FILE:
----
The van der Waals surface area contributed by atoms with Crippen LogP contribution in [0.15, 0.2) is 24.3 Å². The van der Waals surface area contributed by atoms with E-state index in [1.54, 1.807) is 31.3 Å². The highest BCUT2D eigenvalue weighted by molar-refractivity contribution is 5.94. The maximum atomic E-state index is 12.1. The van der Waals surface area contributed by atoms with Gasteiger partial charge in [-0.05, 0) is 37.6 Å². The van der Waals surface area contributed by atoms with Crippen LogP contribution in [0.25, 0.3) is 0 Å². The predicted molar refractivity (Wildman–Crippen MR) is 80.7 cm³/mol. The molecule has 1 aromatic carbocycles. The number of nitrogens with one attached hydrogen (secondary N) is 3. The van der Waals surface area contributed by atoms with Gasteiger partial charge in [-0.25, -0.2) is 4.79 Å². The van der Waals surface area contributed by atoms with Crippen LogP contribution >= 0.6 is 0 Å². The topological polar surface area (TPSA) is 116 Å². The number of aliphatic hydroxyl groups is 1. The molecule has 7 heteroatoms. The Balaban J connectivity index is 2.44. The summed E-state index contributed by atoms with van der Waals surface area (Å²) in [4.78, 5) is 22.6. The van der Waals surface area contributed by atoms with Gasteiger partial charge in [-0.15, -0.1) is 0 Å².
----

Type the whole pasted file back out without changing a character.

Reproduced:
The van der Waals surface area contributed by atoms with Crippen LogP contribution in [0.15, 0.2) is 24.3 Å². The van der Waals surface area contributed by atoms with E-state index in [1.54, 1.807) is 31.3 Å². The highest BCUT2D eigenvalue weighted by molar-refractivity contribution is 5.94. The maximum atomic E-state index is 12.1. The van der Waals surface area contributed by atoms with Gasteiger partial charge in [-0.05, 0) is 37.6 Å². The van der Waals surface area contributed by atoms with Crippen LogP contribution in [0.25, 0.3) is 0 Å². The predicted molar refractivity (Wildman–Crippen MR) is 80.7 cm³/mol. The molecule has 1 aromatic carbocycles. The number of nitrogens with one attached hydrogen (secondary N) is 3. The van der Waals surface area contributed by atoms with Gasteiger partial charge in [-0.25, -0.2) is 4.79 Å². The van der Waals surface area contributed by atoms with Crippen LogP contribution >= 0.6 is 0 Å². The topological polar surface area (TPSA) is 116 Å². The number of aliphatic hydroxyl groups is 1. The molecule has 7 heteroatoms. The Balaban J connectivity index is 2.44. The summed E-state index contributed by atoms with van der Waals surface area (Å²) in [4.78, 5) is 22.6. The van der Waals surface area contributed by atoms with Gasteiger partial charge in [-0.15, -0.1) is 0 Å².